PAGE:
Aside from being striking and vivaciously vibrant, historically gemstones have ancient and contemporary connotations and symbolism that give them significance for many of our clients.
Here are the meanings behind some of our favourite gemstones.
Known as the Bishop’s Stone, the Amethyst is still worn traditionally by Catholic Bishops. It represents piety, humility and sincerity. The Amethyst is also thought to have healing properties and was used by healers in ancient times.
The January birthstone, this gem comes in many colours. Garnets have long been carried by travellers to keep them safe when they’re far from home. It is a stone of regeneration and energy, thought to be able to boost and revitalise energy systems.
It’s one of the few gemstones that only appear in one colour. In ancient times the Peridot was thought to be a gift from Mother Nature to celebrate natural creation. As a gift, Peridot was thought to give receivers healing powers and helps to alleviate emotional burdens, guilt and obsessions.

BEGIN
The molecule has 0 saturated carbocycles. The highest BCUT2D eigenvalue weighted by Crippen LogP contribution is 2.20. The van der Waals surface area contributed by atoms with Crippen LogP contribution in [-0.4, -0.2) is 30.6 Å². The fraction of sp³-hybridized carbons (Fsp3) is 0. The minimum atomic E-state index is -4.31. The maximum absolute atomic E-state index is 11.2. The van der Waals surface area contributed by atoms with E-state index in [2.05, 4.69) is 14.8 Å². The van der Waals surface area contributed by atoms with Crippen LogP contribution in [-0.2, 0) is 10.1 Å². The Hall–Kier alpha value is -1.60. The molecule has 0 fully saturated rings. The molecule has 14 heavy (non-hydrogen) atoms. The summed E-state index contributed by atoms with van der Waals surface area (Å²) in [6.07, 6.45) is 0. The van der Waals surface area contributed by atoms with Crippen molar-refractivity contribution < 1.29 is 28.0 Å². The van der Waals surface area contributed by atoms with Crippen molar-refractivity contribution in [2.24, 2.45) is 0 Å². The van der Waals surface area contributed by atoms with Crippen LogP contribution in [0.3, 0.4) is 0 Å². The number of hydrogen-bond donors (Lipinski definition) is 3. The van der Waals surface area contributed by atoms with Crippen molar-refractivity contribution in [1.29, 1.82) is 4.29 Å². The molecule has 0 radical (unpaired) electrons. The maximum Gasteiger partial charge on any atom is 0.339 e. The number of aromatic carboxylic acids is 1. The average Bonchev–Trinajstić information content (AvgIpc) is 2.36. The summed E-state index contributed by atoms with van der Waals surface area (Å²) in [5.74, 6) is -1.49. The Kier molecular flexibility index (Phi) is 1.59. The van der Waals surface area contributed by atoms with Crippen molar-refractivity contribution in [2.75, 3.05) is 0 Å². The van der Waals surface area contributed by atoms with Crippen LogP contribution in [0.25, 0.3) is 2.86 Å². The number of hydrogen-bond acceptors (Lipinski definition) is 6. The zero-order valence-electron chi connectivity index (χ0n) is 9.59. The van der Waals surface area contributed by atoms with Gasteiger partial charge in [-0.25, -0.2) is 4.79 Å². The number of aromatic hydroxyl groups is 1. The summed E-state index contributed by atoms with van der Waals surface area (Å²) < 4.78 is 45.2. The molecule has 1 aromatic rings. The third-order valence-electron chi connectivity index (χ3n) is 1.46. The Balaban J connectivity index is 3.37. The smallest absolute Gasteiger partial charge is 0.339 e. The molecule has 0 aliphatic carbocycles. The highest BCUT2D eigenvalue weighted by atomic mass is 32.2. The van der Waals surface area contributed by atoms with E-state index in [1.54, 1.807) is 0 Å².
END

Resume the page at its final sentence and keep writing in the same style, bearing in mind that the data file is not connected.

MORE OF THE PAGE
First discovered in Tanzania, Africa, the Tanzanite is thought to promote compassion, raise consciousness in meditation and help to calm an overactive mind. Tanzanite also has calming and soothing properties.
The March birthstone, it’s a symbol of youth, health and fidelity. It was long thought that Aquamarine had a positive influence on married couples, making it a fantastic anniversary gift. It bestows perseverance, discipline and light-heartedness.
The classic green gem is the birthstone for the month of May and has long symbolised love and rebirth. Cleopatra was famous for wearing Emeralds and Ancient Egyptian mummies were often buried with Emeralds to symbolise eternal youth. The Emerald is often referred to as “the Stone of Successful Love”, it is known for promoting domestic bliss and loyalty.
The Ruby is the birthstone of July and also symbolises passion, protection and prosperity. It’s often referred to at “King of all the gems” thanks to its vibrancy. It brings self-confidence and determination to the wearer.